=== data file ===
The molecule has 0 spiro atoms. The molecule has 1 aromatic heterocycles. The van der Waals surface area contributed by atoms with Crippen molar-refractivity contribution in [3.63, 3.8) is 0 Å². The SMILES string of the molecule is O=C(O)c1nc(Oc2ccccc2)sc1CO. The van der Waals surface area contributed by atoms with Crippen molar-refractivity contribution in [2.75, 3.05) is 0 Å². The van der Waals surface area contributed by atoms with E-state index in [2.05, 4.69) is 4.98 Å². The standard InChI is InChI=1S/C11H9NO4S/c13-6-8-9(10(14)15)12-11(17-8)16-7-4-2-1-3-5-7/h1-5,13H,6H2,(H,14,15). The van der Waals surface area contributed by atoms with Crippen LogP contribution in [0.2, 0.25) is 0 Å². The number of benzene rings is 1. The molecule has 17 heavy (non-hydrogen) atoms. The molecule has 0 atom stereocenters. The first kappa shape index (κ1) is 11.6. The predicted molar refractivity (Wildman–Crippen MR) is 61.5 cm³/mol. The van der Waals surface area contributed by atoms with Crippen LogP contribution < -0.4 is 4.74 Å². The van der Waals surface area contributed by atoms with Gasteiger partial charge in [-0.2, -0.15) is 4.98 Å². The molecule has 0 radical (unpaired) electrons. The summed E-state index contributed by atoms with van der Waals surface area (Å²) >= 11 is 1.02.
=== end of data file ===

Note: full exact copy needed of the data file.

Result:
The molecule has 0 spiro atoms. The molecule has 1 aromatic heterocycles. The van der Waals surface area contributed by atoms with Crippen molar-refractivity contribution in [3.63, 3.8) is 0 Å². The SMILES string of the molecule is O=C(O)c1nc(Oc2ccccc2)sc1CO. The van der Waals surface area contributed by atoms with Crippen molar-refractivity contribution in [2.75, 3.05) is 0 Å². The van der Waals surface area contributed by atoms with E-state index in [2.05, 4.69) is 4.98 Å². The standard InChI is InChI=1S/C11H9NO4S/c13-6-8-9(10(14)15)12-11(17-8)16-7-4-2-1-3-5-7/h1-5,13H,6H2,(H,14,15). The van der Waals surface area contributed by atoms with Crippen LogP contribution in [0.2, 0.25) is 0 Å². The number of benzene rings is 1. The molecule has 17 heavy (non-hydrogen) atoms. The molecule has 0 atom stereocenters. The first kappa shape index (κ1) is 11.6. The predicted molar refractivity (Wildman–Crippen MR) is 61.5 cm³/mol. The van der Waals surface area contributed by atoms with Crippen LogP contribution < -0.4 is 4.74 Å². The van der Waals surface area contributed by atoms with Gasteiger partial charge in [-0.2, -0.15) is 4.98 Å². The molecule has 0 radical (unpaired) electrons. The summed E-state index contributed by atoms with van der Waals surface area (Å²) >= 11 is 1.02.